Gear Rundown: The synths of Peter Gabriel

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Gear Rundown: The synths of Peter Gabriel

Peter Gabriel Synths
Words by James Callanan

Diving into the keys used by the expressively flamboyant original front man of Genesis - Peter Gabriel.

As the expressively flamboyant original front man of Genesis, Peter Gabriel first burst onto radio waves around the world in the latter part of the sixties. With their flavoursome and sometimes chaotic sound, Genesis opted against their label’s suggestion to become a pop-band, instead showcasing their musical personalities through progressive rock. Standing at the center of it all was Gabriel, who contributed oboe, flute, accordion and piano parts, and most importantly, beautifully soaring lead vocals – such as on the iconic ‘Selling England By The Pound’ and ‘The Lamb Lies Down On Broadway’ albums.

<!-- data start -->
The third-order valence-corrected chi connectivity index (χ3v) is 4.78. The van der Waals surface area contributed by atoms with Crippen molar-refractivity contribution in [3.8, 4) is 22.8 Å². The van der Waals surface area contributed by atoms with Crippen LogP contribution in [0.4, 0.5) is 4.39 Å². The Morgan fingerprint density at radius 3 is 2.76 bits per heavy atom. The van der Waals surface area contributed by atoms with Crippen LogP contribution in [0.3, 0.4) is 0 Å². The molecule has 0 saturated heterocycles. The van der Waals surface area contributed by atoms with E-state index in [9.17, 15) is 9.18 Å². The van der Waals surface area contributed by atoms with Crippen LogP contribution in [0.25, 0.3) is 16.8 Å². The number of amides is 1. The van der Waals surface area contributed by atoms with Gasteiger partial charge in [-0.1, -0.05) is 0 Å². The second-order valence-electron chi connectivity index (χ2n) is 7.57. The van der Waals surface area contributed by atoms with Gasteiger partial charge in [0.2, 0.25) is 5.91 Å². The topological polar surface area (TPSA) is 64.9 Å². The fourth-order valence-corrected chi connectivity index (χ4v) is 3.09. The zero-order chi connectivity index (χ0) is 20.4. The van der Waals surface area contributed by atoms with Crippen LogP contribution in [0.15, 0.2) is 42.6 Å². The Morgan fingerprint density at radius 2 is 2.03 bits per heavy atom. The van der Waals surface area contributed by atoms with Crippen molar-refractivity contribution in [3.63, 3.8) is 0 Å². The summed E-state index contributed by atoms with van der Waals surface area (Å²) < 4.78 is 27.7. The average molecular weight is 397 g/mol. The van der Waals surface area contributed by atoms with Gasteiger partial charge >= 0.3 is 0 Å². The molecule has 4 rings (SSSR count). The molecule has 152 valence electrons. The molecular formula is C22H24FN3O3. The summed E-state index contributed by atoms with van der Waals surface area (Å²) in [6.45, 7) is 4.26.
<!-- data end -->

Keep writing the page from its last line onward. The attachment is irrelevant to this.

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Following his departure from Genesis in 1975, Peter Gabriel embarked on his solo career to pursue “more experimental methods in music.”

Beginning with a series of four self-titled albums, Gabriel combined catchy hook lines with traditional African rhythms, all while delving into the world of synthesis and computerised samplers. Struggling with deadlines set by his label, Gabriel setup his own studio, and subsequently popularised many ground-breaking devices, as well as recording and production techniques. 

Fairlight CMI

Peter Gabriel Fairlight CMI